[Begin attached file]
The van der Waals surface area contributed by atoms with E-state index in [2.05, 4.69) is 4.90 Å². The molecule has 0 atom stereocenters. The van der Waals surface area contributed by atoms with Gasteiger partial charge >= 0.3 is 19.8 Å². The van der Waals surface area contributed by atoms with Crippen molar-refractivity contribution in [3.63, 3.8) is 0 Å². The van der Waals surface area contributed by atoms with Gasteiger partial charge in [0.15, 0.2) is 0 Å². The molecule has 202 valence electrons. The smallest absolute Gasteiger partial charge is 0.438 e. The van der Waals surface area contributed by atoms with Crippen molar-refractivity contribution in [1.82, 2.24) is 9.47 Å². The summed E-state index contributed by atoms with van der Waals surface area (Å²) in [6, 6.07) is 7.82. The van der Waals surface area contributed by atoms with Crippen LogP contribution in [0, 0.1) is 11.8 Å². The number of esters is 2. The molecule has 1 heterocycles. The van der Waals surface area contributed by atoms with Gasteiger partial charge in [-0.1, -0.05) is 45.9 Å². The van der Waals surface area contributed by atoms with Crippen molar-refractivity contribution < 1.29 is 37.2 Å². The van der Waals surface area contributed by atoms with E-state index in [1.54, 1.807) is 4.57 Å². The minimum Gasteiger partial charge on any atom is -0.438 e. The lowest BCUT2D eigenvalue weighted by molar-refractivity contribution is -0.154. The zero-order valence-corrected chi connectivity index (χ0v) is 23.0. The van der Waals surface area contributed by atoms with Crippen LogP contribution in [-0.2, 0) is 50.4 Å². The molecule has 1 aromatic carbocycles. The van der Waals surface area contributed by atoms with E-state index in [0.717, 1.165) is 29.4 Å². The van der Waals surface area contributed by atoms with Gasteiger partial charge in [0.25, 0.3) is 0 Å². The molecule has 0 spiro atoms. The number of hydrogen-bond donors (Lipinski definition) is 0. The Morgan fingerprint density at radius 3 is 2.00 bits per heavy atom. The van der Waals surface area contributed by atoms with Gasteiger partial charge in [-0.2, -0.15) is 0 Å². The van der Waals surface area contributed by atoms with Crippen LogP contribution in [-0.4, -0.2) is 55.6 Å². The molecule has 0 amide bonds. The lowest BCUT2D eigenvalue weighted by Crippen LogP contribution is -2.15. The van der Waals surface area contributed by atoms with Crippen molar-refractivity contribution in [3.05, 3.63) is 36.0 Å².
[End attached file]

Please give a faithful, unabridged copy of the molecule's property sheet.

The van der Waals surface area contributed by atoms with E-state index in [2.05, 4.69) is 4.90 Å². The molecule has 0 atom stereocenters. The van der Waals surface area contributed by atoms with Gasteiger partial charge >= 0.3 is 19.8 Å². The van der Waals surface area contributed by atoms with Crippen molar-refractivity contribution in [3.63, 3.8) is 0 Å². The van der Waals surface area contributed by atoms with Gasteiger partial charge in [0.15, 0.2) is 0 Å². The molecule has 202 valence electrons. The smallest absolute Gasteiger partial charge is 0.438 e. The van der Waals surface area contributed by atoms with Crippen molar-refractivity contribution in [1.82, 2.24) is 9.47 Å². The summed E-state index contributed by atoms with van der Waals surface area (Å²) in [6, 6.07) is 7.82. The van der Waals surface area contributed by atoms with Crippen LogP contribution in [0, 0.1) is 11.8 Å². The number of esters is 2. The molecule has 1 heterocycles. The van der Waals surface area contributed by atoms with Gasteiger partial charge in [-0.1, -0.05) is 45.9 Å². The van der Waals surface area contributed by atoms with Crippen molar-refractivity contribution < 1.29 is 37.2 Å². The van der Waals surface area contributed by atoms with E-state index in [1.54, 1.807) is 4.57 Å². The minimum Gasteiger partial charge on any atom is -0.438 e. The lowest BCUT2D eigenvalue weighted by molar-refractivity contribution is -0.154. The zero-order valence-corrected chi connectivity index (χ0v) is 23.0. The van der Waals surface area contributed by atoms with Crippen LogP contribution in [-0.2, 0) is 50.4 Å². The molecule has 1 aromatic carbocycles. The van der Waals surface area contributed by atoms with E-state index in [0.717, 1.165) is 29.4 Å². The van der Waals surface area contributed by atoms with Gasteiger partial charge in [0.25, 0.3) is 0 Å². The molecule has 0 spiro atoms. The number of hydrogen-bond donors (Lipinski definition) is 0. The Morgan fingerprint density at radius 3 is 2.00 bits per heavy atom. The van der Waals surface area contributed by atoms with Gasteiger partial charge in [-0.2, -0.15) is 0 Å². The van der Waals surface area contributed by atoms with Crippen LogP contribution in [-0.4, -0.2) is 55.6 Å². The molecule has 0 amide bonds. The lowest BCUT2D eigenvalue weighted by Crippen LogP contribution is -2.15. The van der Waals surface area contributed by atoms with Crippen molar-refractivity contribution in [3.05, 3.63) is 36.0 Å².